Mark Mulvey

As far back as I can remember, I would (at least periodically) look for some

purpose, some meaning for life. Besides making mud pies and hunting frogs,

snakes, mice, and crayfish, a friend and I had some interest in searching for

artifacts of past ages. There was an older boy in the neighborhood who had a

rich collection of Indian arrow heads. My Grandfather had also given my dad

some Indian artifacts. These objects would bring out much curiosity in me. I

would search in the fields of my village for ancient relics and fossils. I

once found a perfectly preserved fossil of a Trilobite; an extinct marine

creature. This one was oval shaped and about two inches long. Of course I was

no scientist; I was a curious boy. Where did such things as this Trilobite

come from?

School was interesting to me as a young boy, but as I grew older, my interest

began to wane, as did much of my interest that had been growing in what could

be called, a crude form of archaeological research. My greater interest

clearly became following the Green Bay Packers, and later included the

Milwaukee Brewers. Grades in school fell steadily after the seventh grade. I

graduated in the class of Seventy five after finishing in summer school. Now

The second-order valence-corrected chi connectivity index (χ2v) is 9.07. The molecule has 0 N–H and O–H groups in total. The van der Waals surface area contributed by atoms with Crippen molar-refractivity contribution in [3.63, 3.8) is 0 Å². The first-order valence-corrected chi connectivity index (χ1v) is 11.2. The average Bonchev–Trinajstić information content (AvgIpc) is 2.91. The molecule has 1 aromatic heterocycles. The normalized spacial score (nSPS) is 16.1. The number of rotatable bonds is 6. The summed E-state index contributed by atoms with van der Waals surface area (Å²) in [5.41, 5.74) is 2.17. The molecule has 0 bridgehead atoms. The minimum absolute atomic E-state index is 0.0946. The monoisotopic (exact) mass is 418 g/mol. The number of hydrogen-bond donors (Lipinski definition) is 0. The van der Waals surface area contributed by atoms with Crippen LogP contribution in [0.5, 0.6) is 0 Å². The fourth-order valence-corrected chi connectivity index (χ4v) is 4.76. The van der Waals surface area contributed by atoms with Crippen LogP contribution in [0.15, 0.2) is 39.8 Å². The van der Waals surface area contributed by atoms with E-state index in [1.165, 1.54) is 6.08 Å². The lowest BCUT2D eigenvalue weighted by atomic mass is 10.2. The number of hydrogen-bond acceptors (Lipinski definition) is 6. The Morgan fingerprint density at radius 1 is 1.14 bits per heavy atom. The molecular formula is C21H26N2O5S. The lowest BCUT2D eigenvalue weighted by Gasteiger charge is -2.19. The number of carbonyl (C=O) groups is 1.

the question came. What was I going to do with my life? It was as though I

was thinking that things would begin to happen when the time came. As though

things would just sort of evolve. My life continued to degenerate further. I

soon became involved with people who spent most of their time either partying,

or preparing for one.

At the age of nineteen I was bar-hopping and began to smoke pot.

One afternoon I was over at the house of a party friend; and as we were

listening to the latest on the rock music scene, there was a knock at the door.

There was a young man at the door accompanied by his mother. My party friends

mother answered the door and let them into the house. He kindly greeted us. I

was soon to find that he had something to say about God. I was interested in

hearing him at the time to be sure. Jeff had a Bible with him and the best I

can remember, he was fielding questions from Mark W. and I. I was interested

in finding out more of what he had to say. He befriended me and would often

make arrangements to meet with me and talk with me about God.

At his church he presented me with a box of various Bibles and New Testaments.

He told me to choose one that I would like to read from. I remember choosing

the Amplified New Testament. The only other Bible that I had any awareness of

before this was the Catholic Bible that my parents kept in their bedroom.

Nowadays I read the King James version (kjv). After getting that New

Testament, I read through it in a few days. I was intensely interested in the

person of Jesus Christ. In his earthly ministry he was pure, undefiled,

humble, innocent,and loving. I know that there are many other gracious words

that could be used to point to his character. And it was obvious that he was

more than a man. Yes, what a man he was! A man's man. A perfect man. And he was